I only tuned in to the last few min., however, let me say this: I would have changed the fact that I have Bipolar I disorder! This has played havoc with my life, ruining my marriage, requiring hospitalizations, alienating friends, making me homeless, skyrocketing my health insurance, preventing me from EVER keeping a good job, making me far less capable of handling stress than others, worrying my two kids. It took me 50 yrs to learn to manage it WELL, which required a plethora of factors, human, and pharmaceutical.
Your speaker might consider m.i. in a bit more depth. The brain does not "turn into mush" with Alzheimer's. It is a fatal disease in which the brain cannot communicate well because of increased spacing, in effect, its own disappearance.

Sep. 02 2012 12:01 PM
Terry Stark from Minneapolis, MN

Thoughtful talk related to this subject:
http://www.ted.com/talks/juan_enriquez_will_our_kids_be_a_different_species.html

The game developer 2K Games created a suite of games called Bioshock. In an interesting sort of way the creators of the first two releases of Bioshock also explore the theme in this edition of Studio360.

Great program, please keep it up!

Sep. 02 2012 10:31 AM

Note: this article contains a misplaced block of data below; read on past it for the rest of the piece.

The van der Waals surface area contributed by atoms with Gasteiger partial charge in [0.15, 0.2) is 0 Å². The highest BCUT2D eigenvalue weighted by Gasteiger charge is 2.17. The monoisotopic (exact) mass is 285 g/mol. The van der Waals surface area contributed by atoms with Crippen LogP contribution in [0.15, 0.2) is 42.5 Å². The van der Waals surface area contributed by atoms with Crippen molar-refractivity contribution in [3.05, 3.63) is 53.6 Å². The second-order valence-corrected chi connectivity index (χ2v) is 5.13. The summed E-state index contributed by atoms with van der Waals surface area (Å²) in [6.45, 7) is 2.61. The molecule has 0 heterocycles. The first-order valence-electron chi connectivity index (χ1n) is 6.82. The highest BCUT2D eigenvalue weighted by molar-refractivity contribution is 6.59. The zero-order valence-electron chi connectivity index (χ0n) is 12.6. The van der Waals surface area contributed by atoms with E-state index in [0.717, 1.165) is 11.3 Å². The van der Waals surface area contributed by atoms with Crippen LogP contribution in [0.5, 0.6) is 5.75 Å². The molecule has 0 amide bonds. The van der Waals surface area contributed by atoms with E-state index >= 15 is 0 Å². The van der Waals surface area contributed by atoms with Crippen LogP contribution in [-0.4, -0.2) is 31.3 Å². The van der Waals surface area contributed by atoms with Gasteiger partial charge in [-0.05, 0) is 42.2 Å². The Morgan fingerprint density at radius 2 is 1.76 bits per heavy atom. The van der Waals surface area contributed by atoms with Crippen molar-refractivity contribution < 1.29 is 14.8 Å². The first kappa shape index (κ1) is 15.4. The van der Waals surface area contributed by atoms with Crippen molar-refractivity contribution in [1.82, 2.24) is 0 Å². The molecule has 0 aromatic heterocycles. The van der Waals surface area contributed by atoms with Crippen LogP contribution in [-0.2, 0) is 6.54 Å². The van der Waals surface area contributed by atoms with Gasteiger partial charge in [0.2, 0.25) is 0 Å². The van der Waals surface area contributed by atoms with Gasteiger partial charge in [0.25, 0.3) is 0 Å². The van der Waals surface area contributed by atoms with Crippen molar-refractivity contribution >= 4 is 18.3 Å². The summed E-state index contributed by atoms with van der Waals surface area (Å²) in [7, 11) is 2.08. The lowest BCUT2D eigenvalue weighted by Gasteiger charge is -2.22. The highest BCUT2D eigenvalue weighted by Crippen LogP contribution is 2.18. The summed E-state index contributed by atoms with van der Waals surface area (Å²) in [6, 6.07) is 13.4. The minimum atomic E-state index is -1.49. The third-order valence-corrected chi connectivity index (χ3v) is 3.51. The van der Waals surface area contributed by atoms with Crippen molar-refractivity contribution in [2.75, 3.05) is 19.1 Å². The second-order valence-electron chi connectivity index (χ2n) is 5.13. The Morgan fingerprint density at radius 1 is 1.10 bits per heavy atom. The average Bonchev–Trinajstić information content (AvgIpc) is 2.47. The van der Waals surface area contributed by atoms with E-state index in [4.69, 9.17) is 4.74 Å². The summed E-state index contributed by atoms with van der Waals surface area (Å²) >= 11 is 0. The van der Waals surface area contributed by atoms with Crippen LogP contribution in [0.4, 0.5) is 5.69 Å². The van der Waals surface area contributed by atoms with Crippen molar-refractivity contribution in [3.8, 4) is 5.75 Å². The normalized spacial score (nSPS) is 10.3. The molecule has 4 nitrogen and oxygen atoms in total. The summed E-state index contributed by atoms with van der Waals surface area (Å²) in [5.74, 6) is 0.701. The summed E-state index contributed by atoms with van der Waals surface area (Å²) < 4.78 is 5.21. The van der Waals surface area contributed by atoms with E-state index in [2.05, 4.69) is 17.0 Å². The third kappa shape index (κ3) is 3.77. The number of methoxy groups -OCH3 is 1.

Tom Chalkley from Baltimore

I guess the cyborg future is inevitable if -- huge if -- we survive long enough in our flawed meat-puppet form. Ironically, the flaw in the thinking of many techno-futurists is that they are not taking into account, or taking responsibility for, the environment in which all these techno-marvels are to be accomplished. C'mon, scientists: how are we going to save the plant we've got, and/or survive in the planet we are in the process of getting? I tend to discount all conversations that begin, "So, hundred of years from now, humans are going to..."? Let's not even get into issues of class: WHO will get to be a cyborg? And whatabout everybody else. I'm glad I'll be dead by 2040, thanks.

Sep. 01 2012 03:02 PM
Heidi from Charlottesville, VA

As soon as you asked, "What would you change about your body if you could?" I knew. No more back pain. That would be a wonderful change to my life and allow me to do so much more. However, it also hit me quickly, I would of course overdo it and not get the rest that my body needs as a whole, even if my back were infinitely strong.

I think that transhumanists will find that when they address one "problem" area, there will be many unintended consequences.

Sep. 01 2012 12:19 PM
Joan Mazza from Mineral, VA

I was very disappointed on today's show to hear evolution spoken of in such teleological terms. There is no goal of evolution. The mutations that are selected for are those that work. To speak of randomness and airline construction is to use the same tired and ignorant arguments of creationists. Did this speaker not understand natural selection? Did he not read THE BLIND WATCHMAKER by Richard Dawkins. Very disheartening to hear this on RadioIQ.

Sep. 01 2012 11:50 AM
Joe Fecarotta from Seattle, WA

I loved this interview. I think the future of transhumanism is bright. Will there be missteps? Certainly. But the comment that we back up our computers but our mind is just left out there resonates. As for the Beethoven's 9th comment I only say - would it be as grand as it is if it were but two bars?

Joe Fecarotta

http://noosphere.joefecarotta.com/

Sep. 01 2012 03:33 AM